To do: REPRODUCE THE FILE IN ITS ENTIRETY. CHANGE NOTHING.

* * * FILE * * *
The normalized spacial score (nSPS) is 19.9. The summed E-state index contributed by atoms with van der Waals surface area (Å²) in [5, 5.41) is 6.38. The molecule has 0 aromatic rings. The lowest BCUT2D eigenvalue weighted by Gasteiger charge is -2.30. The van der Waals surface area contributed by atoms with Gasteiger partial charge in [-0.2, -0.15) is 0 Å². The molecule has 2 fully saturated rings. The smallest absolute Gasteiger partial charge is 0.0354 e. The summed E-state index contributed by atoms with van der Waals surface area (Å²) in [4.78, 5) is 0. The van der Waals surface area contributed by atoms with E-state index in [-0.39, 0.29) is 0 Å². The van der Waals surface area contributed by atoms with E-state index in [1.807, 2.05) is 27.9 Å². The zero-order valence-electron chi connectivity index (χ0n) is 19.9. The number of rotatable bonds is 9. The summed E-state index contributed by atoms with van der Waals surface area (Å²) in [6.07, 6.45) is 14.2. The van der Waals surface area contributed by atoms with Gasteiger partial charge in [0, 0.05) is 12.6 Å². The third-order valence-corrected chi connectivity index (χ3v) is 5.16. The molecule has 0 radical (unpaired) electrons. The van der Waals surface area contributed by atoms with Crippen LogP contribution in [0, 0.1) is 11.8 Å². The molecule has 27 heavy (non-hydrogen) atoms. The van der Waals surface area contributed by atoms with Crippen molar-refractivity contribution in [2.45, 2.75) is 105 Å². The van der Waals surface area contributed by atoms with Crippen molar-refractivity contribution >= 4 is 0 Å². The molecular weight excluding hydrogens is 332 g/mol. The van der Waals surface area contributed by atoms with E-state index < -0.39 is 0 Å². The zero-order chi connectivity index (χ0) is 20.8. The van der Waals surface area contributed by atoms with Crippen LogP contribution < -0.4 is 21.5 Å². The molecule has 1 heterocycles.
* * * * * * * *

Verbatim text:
The normalized spacial score (nSPS) is 19.9. The summed E-state index contributed by atoms with van der Waals surface area (Å²) in [5, 5.41) is 6.38. The molecule has 0 aromatic rings. The lowest BCUT2D eigenvalue weighted by Gasteiger charge is -2.30. The van der Waals surface area contributed by atoms with Gasteiger partial charge in [-0.2, -0.15) is 0 Å². The molecule has 2 fully saturated rings. The smallest absolute Gasteiger partial charge is 0.0354 e. The summed E-state index contributed by atoms with van der Waals surface area (Å²) in [4.78, 5) is 0. The van der Waals surface area contributed by atoms with E-state index in [-0.39, 0.29) is 0 Å². The van der Waals surface area contributed by atoms with E-state index in [1.807, 2.05) is 27.9 Å². The zero-order valence-electron chi connectivity index (χ0n) is 19.9. The number of rotatable bonds is 9. The summed E-state index contributed by atoms with van der Waals surface area (Å²) in [6.07, 6.45) is 14.2. The van der Waals surface area contributed by atoms with Gasteiger partial charge in [0, 0.05) is 12.6 Å². The third-order valence-corrected chi connectivity index (χ3v) is 5.16. The molecule has 0 radical (unpaired) electrons. The van der Waals surface area contributed by atoms with Crippen LogP contribution in [0, 0.1) is 11.8 Å². The molecule has 27 heavy (non-hydrogen) atoms. The van der Waals surface area contributed by atoms with Crippen molar-refractivity contribution in [2.45, 2.75) is 105 Å². The van der Waals surface area contributed by atoms with Crippen molar-refractivity contribution >= 4 is 0 Å². The molecular weight excluding hydrogens is 332 g/mol. The van der Waals surface area contributed by atoms with E-state index < -0.39 is 0 Å². The zero-order chi connectivity index (χ0) is 20.8. The van der Waals surface area contributed by atoms with Crippen LogP contribution < -0.4 is 21.5 Å². The molecule has 1 heterocycles.